This has vast implications for apparel companies across the whole value chain. Core functions need to be adapted to make and market more sustainable products. Environmentally-friendly products require the right commodities like organic cotton, which is in scarce supply, or a complete overhaul of the manufacturing processes to reduce the huge amount of water typically used for apparel. Ethical products require appropriate working conditions and a fair share of profits across the supply chain. In short, it entails a complete rethinking of functions and processes.
Young fashion customers readily use a spectrum of digital platforms to get information on trends, exchange experiences, or compare prices. Within these customer journeys, social media plays a key role. Up to 35 percent of consumers indicate that they rely on recommendations from social networks. This is why adidas’ fast fashion brand NEO, for instance, has equipped several of its European concept stores with interactive mirrors. These enable customers to take a picture while trying something on and then to post it to networks like Facebook for instant feedback from their friends before purchasing.
Digital channels no longer only serve to provide pre-purchase information; they have become standalone transaction platforms. Primarily thanks to mobile devices, global online clothing and shoe retailing is growing at a rate three times that of the market overall. Independent of channel and device, fashion consumers expect a seamless shopping experience, which presents big challenges for retailers and their partners, requiring them to fuse links between these channels. One forerunner in integration is Burberry, which has equipped all of its store associates with iPads that help make a customer’s store experience closer to that of online. Associates can order goods not available in the store—in the London flagship, 10 percent of orders are placed this way. The iPads also add a high level of convenience and personalization—associates know exactly what their customers want by understanding what they did online, what’s in their basket, what they’ve said about Burberry on Facebook and Twitter, and how many times they’ve called customer service.
Deluge of data
Manufacturers, retailers, and service providers are compiling more and more customer data at all kinds of new touch points—from user accounts to social networks. Based on this data, sophisticated algorithms can calculate the time, type, and scope of the customer’s next purchase with high precision and probability. This can yield diverse ways of personalizing advertising, new customer interactions, and product offerings. But prior to this comes the challenge of processing huge volumes of data in real time. Apparel brands and retailers need to first identify which data is most relevant and then have the capabilities and organizational structure in place to use it, something that inevitably requires an understanding of the relevance of IT and big data at the corporate level. One leading textiles retailer in South Africa was able to boost its operating margin by 1.5 percentage points thanks to the help of big data. The key lever in doing so was more targeted pricing based on customer and competitor data.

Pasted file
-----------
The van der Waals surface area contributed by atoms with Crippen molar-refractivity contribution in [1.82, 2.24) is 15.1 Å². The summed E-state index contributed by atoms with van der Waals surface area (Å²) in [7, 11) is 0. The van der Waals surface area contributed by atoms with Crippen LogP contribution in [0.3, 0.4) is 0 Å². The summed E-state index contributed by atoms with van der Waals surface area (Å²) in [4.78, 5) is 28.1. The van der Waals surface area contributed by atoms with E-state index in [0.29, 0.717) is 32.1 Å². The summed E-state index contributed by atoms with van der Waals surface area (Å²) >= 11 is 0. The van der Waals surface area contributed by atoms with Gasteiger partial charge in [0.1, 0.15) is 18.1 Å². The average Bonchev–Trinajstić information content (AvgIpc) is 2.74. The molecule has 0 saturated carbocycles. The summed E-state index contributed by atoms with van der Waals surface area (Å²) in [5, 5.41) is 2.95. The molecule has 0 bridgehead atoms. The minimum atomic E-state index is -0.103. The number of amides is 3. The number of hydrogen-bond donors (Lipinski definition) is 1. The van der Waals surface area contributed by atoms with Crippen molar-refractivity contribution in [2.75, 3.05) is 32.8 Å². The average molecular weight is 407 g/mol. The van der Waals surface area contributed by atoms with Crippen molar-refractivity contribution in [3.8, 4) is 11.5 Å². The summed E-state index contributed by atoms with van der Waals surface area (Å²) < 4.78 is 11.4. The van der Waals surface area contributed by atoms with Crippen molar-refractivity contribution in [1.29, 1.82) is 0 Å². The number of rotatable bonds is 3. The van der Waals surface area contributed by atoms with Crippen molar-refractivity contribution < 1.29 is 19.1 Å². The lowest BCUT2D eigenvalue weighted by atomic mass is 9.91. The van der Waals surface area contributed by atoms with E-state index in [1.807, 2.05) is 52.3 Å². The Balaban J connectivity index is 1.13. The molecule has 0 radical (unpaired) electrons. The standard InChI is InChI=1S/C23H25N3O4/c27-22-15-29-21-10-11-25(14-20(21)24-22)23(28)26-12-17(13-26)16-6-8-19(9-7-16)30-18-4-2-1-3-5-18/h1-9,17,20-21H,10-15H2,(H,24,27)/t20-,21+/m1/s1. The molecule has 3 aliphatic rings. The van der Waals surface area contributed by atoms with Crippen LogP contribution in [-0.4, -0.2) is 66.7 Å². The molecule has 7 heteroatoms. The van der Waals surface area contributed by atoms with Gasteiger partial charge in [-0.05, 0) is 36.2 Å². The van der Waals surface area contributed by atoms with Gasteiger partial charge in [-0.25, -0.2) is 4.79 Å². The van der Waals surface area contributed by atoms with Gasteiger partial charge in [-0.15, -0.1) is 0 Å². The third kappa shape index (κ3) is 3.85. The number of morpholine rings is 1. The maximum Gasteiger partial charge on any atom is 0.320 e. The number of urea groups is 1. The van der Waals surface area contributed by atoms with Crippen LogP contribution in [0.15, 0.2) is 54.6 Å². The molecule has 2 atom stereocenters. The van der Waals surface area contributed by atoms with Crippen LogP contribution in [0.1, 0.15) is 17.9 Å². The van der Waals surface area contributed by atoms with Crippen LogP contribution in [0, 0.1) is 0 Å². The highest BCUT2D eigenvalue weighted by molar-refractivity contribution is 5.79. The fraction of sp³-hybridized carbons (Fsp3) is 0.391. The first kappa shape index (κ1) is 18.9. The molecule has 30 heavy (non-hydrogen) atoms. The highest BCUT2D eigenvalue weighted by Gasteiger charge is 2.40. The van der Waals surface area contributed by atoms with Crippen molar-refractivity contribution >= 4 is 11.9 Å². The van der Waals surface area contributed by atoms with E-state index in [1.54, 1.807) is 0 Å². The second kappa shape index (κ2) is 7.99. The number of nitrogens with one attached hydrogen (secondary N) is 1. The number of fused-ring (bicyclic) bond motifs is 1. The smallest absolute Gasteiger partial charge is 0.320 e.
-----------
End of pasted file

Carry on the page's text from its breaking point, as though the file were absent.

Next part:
Since 2008, half the world’s population has been living in cities. By 2020, a quarter of global wealth will be concentrated in just 60 mega-cities, some of which will be larger than countries. Already today, a large share of the fastest-growing cities lies outside Europe and North America, primarily in China and India. The future impact of these trends will be even more dramatic in the apparel business than in most others. Emerging markets in Asia and South America currently account for roughly one-third of global revenues for women’s apparel. Over the coming 20 years, this share will grow to over half.
Segment polarization has been a hot topic in recent discussions among apparel experts. The luxury segment in the UK, for instance, is booming at double-digit growth rates and the low-price value segment is growing at around 8 percent—still double the rate for the market overall—thanks in large part to the success of fast fashion. Yet the hotly contested middle market also has winners, particularly in affordable luxury, which resides somewhere between the mass and luxury segments. This is where labels like Karen Millen, Ted Baker, and Hugo Boss can be found, and also names like Maje, Sandro, and Claudie Pierlot. Such brands offer high product quality at prices that are significantly lower than comparable items in the luxury segment. Other fashion companies, such as Scotch & Soda, address the desire many customers have for affordable variety. This Dutch label was revived in 2001 by three up-and-coming designers and now generates revenues in the triple-digit millions.